When Should an Incumbent Be Obliged to Share its Infrastructure with an Entrant Under the General Competition Rules?
AbstractAccording to the essential facilities doctrine, competition law requires an infrastructural monopoly to provide access. Under the ”Bronner criterion”, proposed by the EC Court, the doctrine is only applicable when an infrastructural duopoly is non-viable. This paper uses a simple model to illustrate that, from a welfare point-of-view, the Bronner criterion may provide too little monopoly protection for the incumbent in high-risk new markets, while requiring too much investments from the entrant in moderately mature markets.
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Bibliographic InfoPaper provided by Uppsala University, Department of Economics in its series Working Paper Series with number 2003:25.
Length: 21 pages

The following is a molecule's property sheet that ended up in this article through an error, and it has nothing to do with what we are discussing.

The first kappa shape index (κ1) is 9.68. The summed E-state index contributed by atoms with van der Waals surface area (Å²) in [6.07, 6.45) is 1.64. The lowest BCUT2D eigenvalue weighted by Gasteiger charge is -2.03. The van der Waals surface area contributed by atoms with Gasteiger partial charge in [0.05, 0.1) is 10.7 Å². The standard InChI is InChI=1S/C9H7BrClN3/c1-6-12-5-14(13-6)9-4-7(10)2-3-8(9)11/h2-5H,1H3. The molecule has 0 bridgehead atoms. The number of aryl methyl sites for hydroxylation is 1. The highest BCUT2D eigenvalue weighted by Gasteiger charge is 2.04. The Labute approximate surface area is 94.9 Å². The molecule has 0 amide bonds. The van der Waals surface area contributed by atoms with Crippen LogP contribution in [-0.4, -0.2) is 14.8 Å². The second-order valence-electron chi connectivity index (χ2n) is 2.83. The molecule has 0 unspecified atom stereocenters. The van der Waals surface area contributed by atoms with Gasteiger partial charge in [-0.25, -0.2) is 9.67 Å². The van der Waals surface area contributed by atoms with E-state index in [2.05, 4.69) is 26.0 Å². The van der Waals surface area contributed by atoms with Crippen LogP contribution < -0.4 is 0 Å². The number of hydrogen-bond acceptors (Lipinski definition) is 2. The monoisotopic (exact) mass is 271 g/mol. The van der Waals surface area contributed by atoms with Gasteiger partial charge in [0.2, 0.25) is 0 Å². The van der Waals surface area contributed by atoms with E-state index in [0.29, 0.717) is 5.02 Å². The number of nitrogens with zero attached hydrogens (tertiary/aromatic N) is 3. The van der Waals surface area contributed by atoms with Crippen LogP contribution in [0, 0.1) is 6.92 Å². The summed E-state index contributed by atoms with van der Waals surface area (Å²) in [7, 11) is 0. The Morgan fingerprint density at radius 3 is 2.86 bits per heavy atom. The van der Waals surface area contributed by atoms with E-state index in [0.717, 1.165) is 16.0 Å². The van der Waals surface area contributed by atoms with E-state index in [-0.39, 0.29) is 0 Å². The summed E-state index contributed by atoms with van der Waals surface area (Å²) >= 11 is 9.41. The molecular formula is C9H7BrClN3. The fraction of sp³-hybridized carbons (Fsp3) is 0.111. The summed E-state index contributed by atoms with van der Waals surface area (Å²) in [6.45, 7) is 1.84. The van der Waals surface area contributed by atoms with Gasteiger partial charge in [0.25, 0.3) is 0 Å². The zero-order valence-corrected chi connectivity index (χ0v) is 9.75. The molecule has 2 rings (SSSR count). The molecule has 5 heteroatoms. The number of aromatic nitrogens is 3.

Date of creation: 15 Sep 2003
Date of revision:
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Postal: Department of Economics, Uppsala University, P. O. Box 513, SE-751 20 Uppsala, Sweden
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More information through EDIRC
Infrastructure; access regulation; competition law; antitrust; Bronner;
Find related papers by JEL classification:
- L43 - Industrial Organization - - Antitrust Issues and Policies - - - Legal Monopolies and Regulation or Deregulation
- L51 - Industrial Organization - - Regulation and Industrial Policy - - - Economics of Regulation
This paper has been announced in the following NEP Reports:
- NEP-ALL-2003-10-20 (All new papers)
Please report citation or reference errors to , or , if you are the registered author of the cited work, log in to your RePEc Author Service profile, click on "citations" and make appropriate adjustments.:
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